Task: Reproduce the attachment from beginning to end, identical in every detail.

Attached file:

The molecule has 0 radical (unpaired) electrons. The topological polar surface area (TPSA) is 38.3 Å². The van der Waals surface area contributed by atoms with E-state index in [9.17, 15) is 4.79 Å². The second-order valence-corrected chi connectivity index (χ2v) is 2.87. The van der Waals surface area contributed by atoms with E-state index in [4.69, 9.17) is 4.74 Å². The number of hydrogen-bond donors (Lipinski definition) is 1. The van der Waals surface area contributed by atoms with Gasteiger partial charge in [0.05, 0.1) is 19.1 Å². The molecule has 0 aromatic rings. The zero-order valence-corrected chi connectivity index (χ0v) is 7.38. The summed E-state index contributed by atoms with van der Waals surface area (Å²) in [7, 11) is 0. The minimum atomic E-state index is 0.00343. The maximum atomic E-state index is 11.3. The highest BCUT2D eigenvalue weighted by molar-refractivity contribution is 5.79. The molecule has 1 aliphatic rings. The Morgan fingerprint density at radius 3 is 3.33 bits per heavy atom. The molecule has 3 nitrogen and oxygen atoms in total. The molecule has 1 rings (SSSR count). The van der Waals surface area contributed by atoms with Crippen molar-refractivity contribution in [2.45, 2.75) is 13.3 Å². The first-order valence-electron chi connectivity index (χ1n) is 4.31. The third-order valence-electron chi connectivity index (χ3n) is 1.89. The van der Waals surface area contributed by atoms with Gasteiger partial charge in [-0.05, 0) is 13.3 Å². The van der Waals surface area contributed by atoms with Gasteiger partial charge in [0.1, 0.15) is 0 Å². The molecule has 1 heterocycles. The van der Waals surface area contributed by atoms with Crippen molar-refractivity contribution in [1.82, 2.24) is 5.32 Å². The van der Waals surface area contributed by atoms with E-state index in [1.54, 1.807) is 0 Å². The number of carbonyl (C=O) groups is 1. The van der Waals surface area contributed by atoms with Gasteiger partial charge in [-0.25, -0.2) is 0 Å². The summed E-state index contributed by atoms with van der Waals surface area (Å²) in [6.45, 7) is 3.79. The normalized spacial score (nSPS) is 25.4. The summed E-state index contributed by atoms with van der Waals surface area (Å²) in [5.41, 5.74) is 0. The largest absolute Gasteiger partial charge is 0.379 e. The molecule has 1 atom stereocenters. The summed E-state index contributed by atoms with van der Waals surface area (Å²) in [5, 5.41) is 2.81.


The molecule has 0 radical (unpaired) electrons. The topological polar surface area (TPSA) is 38.3 Å². The van der Waals surface area contributed by atoms with E-state index in [9.17, 15) is 4.79 Å². The second-order valence-corrected chi connectivity index (χ2v) is 2.87. The van der Waals surface area contributed by atoms with E-state index in [4.69, 9.17) is 4.74 Å². The number of hydrogen-bond donors (Lipinski definition) is 1. The van der Waals surface area contributed by atoms with Gasteiger partial charge in [0.05, 0.1) is 19.1 Å². The molecule has 0 aromatic rings. The zero-order valence-corrected chi connectivity index (χ0v) is 7.38. The summed E-state index contributed by atoms with van der Waals surface area (Å²) in [7, 11) is 0. The minimum atomic E-state index is 0.00343. The maximum atomic E-state index is 11.3. The highest BCUT2D eigenvalue weighted by molar-refractivity contribution is 5.79. The molecule has 1 aliphatic rings. The Morgan fingerprint density at radius 3 is 3.33 bits per heavy atom. The molecule has 3 nitrogen and oxygen atoms in total. The molecule has 1 rings (SSSR count). The van der Waals surface area contributed by atoms with Crippen molar-refractivity contribution in [2.45, 2.75) is 13.3 Å². The first-order valence-electron chi connectivity index (χ1n) is 4.31. The third-order valence-electron chi connectivity index (χ3n) is 1.89. The van der Waals surface area contributed by atoms with Gasteiger partial charge in [-0.05, 0) is 13.3 Å². The van der Waals surface area contributed by atoms with Gasteiger partial charge in [0.1, 0.15) is 0 Å². The molecule has 1 heterocycles. The van der Waals surface area contributed by atoms with Crippen molar-refractivity contribution in [1.82, 2.24) is 5.32 Å². The van der Waals surface area contributed by atoms with E-state index in [1.54, 1.807) is 0 Å². The number of carbonyl (C=O) groups is 1. The van der Waals surface area contributed by atoms with Gasteiger partial charge in [-0.25, -0.2) is 0 Å². The summed E-state index contributed by atoms with van der Waals surface area (Å²) in [6.45, 7) is 3.79. The normalized spacial score (nSPS) is 25.4. The summed E-state index contributed by atoms with van der Waals surface area (Å²) in [5.41, 5.74) is 0. The largest absolute Gasteiger partial charge is 0.379 e. The molecule has 1 atom stereocenters. The summed E-state index contributed by atoms with van der Waals surface area (Å²) in [5, 5.41) is 2.81.